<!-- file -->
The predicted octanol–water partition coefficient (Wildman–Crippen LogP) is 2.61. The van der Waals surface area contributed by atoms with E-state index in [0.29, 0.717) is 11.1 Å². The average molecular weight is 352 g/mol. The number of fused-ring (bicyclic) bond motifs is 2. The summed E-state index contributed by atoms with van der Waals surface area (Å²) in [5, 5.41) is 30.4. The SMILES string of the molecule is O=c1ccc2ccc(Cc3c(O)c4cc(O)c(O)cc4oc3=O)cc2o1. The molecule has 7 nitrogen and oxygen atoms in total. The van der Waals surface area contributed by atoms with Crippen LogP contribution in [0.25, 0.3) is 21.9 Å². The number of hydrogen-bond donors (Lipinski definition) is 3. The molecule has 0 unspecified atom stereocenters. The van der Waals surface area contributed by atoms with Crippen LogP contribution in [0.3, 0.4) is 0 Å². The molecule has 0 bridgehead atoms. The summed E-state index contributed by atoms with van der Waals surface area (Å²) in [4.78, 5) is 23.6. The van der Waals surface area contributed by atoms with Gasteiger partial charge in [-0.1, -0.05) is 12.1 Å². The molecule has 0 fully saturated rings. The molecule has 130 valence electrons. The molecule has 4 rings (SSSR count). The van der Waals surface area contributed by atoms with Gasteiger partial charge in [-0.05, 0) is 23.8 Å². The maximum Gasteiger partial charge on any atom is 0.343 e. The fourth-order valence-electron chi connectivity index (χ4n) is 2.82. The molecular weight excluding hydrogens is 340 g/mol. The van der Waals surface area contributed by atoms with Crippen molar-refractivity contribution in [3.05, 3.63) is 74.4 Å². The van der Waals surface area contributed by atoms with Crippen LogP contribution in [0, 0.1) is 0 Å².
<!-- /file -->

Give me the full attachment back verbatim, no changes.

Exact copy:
The predicted octanol–water partition coefficient (Wildman–Crippen LogP) is 2.61. The van der Waals surface area contributed by atoms with E-state index in [0.29, 0.717) is 11.1 Å². The average molecular weight is 352 g/mol. The number of fused-ring (bicyclic) bond motifs is 2. The summed E-state index contributed by atoms with van der Waals surface area (Å²) in [5, 5.41) is 30.4. The SMILES string of the molecule is O=c1ccc2ccc(Cc3c(O)c4cc(O)c(O)cc4oc3=O)cc2o1. The molecule has 7 nitrogen and oxygen atoms in total. The van der Waals surface area contributed by atoms with Crippen LogP contribution in [0.25, 0.3) is 21.9 Å². The number of hydrogen-bond donors (Lipinski definition) is 3. The molecule has 0 unspecified atom stereocenters. The van der Waals surface area contributed by atoms with Crippen LogP contribution in [0.3, 0.4) is 0 Å². The molecule has 0 bridgehead atoms. The summed E-state index contributed by atoms with van der Waals surface area (Å²) in [4.78, 5) is 23.6. The van der Waals surface area contributed by atoms with Gasteiger partial charge in [-0.1, -0.05) is 12.1 Å². The molecule has 0 fully saturated rings. The molecule has 130 valence electrons. The molecule has 4 rings (SSSR count). The van der Waals surface area contributed by atoms with Gasteiger partial charge in [-0.05, 0) is 23.8 Å². The maximum Gasteiger partial charge on any atom is 0.343 e. The fourth-order valence-electron chi connectivity index (χ4n) is 2.82. The molecular weight excluding hydrogens is 340 g/mol. The van der Waals surface area contributed by atoms with Crippen molar-refractivity contribution in [3.05, 3.63) is 74.4 Å². The van der Waals surface area contributed by atoms with Crippen LogP contribution in [0, 0.1) is 0 Å².